BENGALURU: Noodles is back on the menu in a big way. The country’s noodles market has breached its pre-Maggi crisis level after a two-year hiatus, helped by a slew of new launches and increased advertising push that mainly reiterated product safety.
The segment clocked Rs 990 crore in sales for the quarter ended June, a sharp recovery from the Rs 190 crore recorded in the corresponding quarter of 2015, industry executives said, citing data from market research firm Nielsen.
Nestle‘s noodle brand Maggi was declared unsafe and hazardous by the food regulator in June 2015 after samples were found to contain excessive lead. The action reduced the category’s sales to a fifth as several other brands were also taken off the shelves in its aftermath. Before the Maggi fiasco, the category had quarterly sales of Rs 900 crore.
“Since the comeback of Maggi Noodles, the category which had seen a significant reduction has revived once again and is at very encouraging levels of recovery, said Nestle India’s spokesperson. The Indian unit of the Swiss food giant recently launched four flavours – Amritsari Achari, Mumbaiya Chatak, Super Chennai and Bengali Jhaal.
Online retailing, newer players including Patanjali, and retailers’ own labels added to the growth, according to a report by Euromonitor, which said sales of rice, pasta and noodles grew 36 per cent in 2016.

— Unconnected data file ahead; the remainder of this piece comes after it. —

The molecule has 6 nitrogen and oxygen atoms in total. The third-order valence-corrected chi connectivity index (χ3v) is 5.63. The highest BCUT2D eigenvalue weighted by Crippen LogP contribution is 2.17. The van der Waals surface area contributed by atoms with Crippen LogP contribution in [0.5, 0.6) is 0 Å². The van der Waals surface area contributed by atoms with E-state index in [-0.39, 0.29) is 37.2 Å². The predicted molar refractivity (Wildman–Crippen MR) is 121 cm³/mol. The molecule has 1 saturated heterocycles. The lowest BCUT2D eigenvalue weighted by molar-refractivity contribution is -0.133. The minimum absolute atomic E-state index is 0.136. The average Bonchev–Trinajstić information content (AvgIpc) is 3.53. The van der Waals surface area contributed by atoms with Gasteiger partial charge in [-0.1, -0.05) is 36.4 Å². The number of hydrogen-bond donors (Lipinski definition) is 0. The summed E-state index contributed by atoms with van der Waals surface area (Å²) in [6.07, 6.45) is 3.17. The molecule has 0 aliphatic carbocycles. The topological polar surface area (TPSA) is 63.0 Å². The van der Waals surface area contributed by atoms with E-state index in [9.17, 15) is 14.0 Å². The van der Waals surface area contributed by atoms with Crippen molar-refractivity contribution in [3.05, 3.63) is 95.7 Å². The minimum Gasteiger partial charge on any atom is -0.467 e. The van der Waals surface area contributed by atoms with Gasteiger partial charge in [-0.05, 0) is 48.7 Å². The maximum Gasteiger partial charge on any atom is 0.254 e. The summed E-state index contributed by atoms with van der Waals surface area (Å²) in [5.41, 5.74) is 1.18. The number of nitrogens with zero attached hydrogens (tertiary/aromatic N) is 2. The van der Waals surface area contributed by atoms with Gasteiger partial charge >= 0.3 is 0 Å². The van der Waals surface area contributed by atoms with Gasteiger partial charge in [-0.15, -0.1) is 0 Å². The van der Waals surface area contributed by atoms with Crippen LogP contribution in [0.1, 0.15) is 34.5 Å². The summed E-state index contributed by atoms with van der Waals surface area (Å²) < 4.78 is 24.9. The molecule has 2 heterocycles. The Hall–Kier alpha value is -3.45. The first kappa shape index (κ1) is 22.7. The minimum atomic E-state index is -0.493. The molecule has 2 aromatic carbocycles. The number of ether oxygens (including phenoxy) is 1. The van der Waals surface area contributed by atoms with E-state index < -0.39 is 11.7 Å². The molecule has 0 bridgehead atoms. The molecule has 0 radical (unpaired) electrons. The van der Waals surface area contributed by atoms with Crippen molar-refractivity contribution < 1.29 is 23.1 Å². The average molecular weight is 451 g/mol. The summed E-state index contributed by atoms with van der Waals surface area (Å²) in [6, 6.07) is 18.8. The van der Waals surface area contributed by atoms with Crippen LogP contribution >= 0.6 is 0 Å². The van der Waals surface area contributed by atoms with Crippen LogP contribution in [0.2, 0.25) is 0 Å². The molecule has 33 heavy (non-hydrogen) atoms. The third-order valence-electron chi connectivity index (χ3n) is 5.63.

“The market took two years, but has successfully touched its pre-crisis level at around Rs 4,000 crore,” said Gautam Sharma, managing director at Indo Nissin Foods, which holds 10 per cent market share through its brands Top Ramen and Cup Noodles.
After the clampdown on Maggi, the Food Safety and Standards Authority of India (FSSAI) rejected product approval requests by companies, including Tata Starbucks, Ferrero SpA, Field Fresh Foods, Kellogg’s and McCain, on the ground that they were either unsafe or mislabeled.
The situation forced most companies to focus on regaining consumer confidence by launching what they claimed are healthier variants—vegetable, atta and oats. ITC launched television advertisements last April highlighting that its instant noodles are safe for consumption. The company’s market share has grown to 22.5 per cent from 15 per cent two years ago.”We are witnessing a revival in demand and encouraging consumer traction by expanding distribution to semi-urban and rural markets and enhancing consumption in urban households through large packs,” said Hemant Malik, divisional chief executive of ITC Foods. “In certain markets, like south and Odisha, YiPPee! enjoys a higher market share (37-38 per cent),” he said.
But consumers have also moved to adjacent food categories, something that could dampen the fast pace of growth in this segment.